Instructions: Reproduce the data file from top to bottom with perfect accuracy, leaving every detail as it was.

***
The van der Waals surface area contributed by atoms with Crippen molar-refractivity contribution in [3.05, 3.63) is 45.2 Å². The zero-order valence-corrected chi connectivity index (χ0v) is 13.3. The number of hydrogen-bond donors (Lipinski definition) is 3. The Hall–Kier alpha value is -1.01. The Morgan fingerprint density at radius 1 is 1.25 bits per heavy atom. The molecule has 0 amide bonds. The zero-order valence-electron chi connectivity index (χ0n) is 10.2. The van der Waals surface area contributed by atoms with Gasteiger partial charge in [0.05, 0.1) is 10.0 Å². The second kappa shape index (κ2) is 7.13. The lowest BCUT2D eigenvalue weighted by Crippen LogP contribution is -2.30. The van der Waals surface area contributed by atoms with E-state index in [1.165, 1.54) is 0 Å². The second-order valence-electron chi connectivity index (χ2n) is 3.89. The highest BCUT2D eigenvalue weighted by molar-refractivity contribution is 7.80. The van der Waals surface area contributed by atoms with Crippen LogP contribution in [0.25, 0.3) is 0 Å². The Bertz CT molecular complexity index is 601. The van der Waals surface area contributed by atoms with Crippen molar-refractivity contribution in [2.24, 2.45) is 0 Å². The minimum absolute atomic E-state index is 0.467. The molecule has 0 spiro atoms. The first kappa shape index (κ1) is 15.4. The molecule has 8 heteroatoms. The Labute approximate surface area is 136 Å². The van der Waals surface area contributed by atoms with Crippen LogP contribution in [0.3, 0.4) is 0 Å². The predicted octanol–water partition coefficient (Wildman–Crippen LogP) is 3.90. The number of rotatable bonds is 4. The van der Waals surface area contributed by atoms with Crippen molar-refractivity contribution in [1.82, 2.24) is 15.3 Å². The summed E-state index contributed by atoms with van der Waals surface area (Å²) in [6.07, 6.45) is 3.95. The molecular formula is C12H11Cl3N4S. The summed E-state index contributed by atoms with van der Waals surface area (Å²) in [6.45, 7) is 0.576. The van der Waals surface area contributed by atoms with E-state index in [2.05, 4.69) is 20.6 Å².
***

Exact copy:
The van der Waals surface area contributed by atoms with Crippen molar-refractivity contribution in [3.05, 3.63) is 45.2 Å². The zero-order valence-corrected chi connectivity index (χ0v) is 13.3. The number of hydrogen-bond donors (Lipinski definition) is 3. The Hall–Kier alpha value is -1.01. The Morgan fingerprint density at radius 1 is 1.25 bits per heavy atom. The molecule has 0 amide bonds. The zero-order valence-electron chi connectivity index (χ0n) is 10.2. The van der Waals surface area contributed by atoms with Gasteiger partial charge in [0.05, 0.1) is 10.0 Å². The second kappa shape index (κ2) is 7.13. The lowest BCUT2D eigenvalue weighted by Crippen LogP contribution is -2.30. The van der Waals surface area contributed by atoms with E-state index in [1.165, 1.54) is 0 Å². The second-order valence-electron chi connectivity index (χ2n) is 3.89. The highest BCUT2D eigenvalue weighted by molar-refractivity contribution is 7.80. The van der Waals surface area contributed by atoms with Crippen LogP contribution in [0.25, 0.3) is 0 Å². The Bertz CT molecular complexity index is 601. The van der Waals surface area contributed by atoms with Crippen molar-refractivity contribution in [2.24, 2.45) is 0 Å². The minimum absolute atomic E-state index is 0.467. The molecule has 0 spiro atoms. The first kappa shape index (κ1) is 15.4. The molecule has 8 heteroatoms. The Labute approximate surface area is 136 Å². The van der Waals surface area contributed by atoms with Crippen LogP contribution in [0.3, 0.4) is 0 Å². The predicted octanol–water partition coefficient (Wildman–Crippen LogP) is 3.90. The number of rotatable bonds is 4. The van der Waals surface area contributed by atoms with Crippen molar-refractivity contribution in [1.82, 2.24) is 15.3 Å². The summed E-state index contributed by atoms with van der Waals surface area (Å²) in [6.07, 6.45) is 3.95. The molecular formula is C12H11Cl3N4S. The summed E-state index contributed by atoms with van der Waals surface area (Å²) in [6.45, 7) is 0.576. The van der Waals surface area contributed by atoms with E-state index in [2.05, 4.69) is 20.6 Å².